Hannah Johnston is a multimedia artist fascinated by the evolution of mark-making. After spending her final year dissecting and reimagining primitive art, she studies what it would look like if the same techniques were applied to our modern world of online dependence. Cave painting demonstrates craftsmanship, each work is a process; from making their own materials from scratch, to drawing designs from memory, to then embedding these sketches into the wall multiple times for maximum pigmentation, all just to ‘leave their mark’. Each step requires patience and skill. Her practice explores these themes, incorporating them with more specialised mark-making techniques, by using the computer as a collaboration tool. Her work crashes and unites the two different design worlds, the physical and the digital.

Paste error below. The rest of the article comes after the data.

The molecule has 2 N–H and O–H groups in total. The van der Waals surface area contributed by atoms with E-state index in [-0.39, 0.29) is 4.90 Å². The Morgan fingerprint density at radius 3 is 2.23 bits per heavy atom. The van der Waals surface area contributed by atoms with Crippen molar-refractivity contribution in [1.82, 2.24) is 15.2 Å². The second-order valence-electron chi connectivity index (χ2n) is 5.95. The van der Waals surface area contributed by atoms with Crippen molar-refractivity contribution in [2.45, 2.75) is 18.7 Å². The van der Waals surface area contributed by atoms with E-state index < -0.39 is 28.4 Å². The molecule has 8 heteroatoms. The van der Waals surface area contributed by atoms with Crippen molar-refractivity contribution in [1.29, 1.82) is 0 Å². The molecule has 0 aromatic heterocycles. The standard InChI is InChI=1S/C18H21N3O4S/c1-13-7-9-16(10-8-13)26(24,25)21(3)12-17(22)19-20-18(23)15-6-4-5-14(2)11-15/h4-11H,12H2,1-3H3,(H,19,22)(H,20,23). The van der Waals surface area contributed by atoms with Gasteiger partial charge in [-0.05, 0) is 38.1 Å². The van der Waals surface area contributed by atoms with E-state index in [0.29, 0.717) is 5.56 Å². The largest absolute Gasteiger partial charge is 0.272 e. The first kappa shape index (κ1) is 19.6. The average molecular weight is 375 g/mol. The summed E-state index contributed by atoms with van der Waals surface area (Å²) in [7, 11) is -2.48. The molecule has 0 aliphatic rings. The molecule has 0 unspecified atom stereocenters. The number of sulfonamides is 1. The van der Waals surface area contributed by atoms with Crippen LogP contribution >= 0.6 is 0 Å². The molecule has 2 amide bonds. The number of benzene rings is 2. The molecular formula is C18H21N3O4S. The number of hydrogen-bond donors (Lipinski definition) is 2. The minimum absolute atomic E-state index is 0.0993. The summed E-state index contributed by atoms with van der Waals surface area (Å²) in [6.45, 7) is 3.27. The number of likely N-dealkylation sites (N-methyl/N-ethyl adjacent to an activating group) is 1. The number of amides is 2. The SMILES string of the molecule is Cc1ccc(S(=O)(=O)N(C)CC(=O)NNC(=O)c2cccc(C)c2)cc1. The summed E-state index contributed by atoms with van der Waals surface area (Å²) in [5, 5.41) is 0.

About Hannah’s Practice
‘My Cave’ is a piece that has evolved from the start to the end of my year as an Interaction Design student. My studio space was remodeled into my own cave by lining the wall of my studio with linen, and by embedding a print into my wall to conclude each line of research or development, to mimic the process of cave painting. As my practice, technique and learning grew so did my environment, my walls witnessing the evolution of my presence in its space.
‘I Was Here’ Motion Sensor
This work reimagines what caves could look like in today’s world, capturing shadows and silhouettes, and how they layer and grow over time, experimenting with light. Using a motion sensor and Processing I was able to reconstruct this vision.
From working with Processing and motion sensors, I captured the relationship between the computer and the artist, making canvas compositions interactive. The layering of videoed silhouettes was painted with acrylic on canvases made from recycled materials. By then using these painting outputs as computer inputs for a computer-generated model, this collaboration continued, the outcomes being stitched to conclude the series.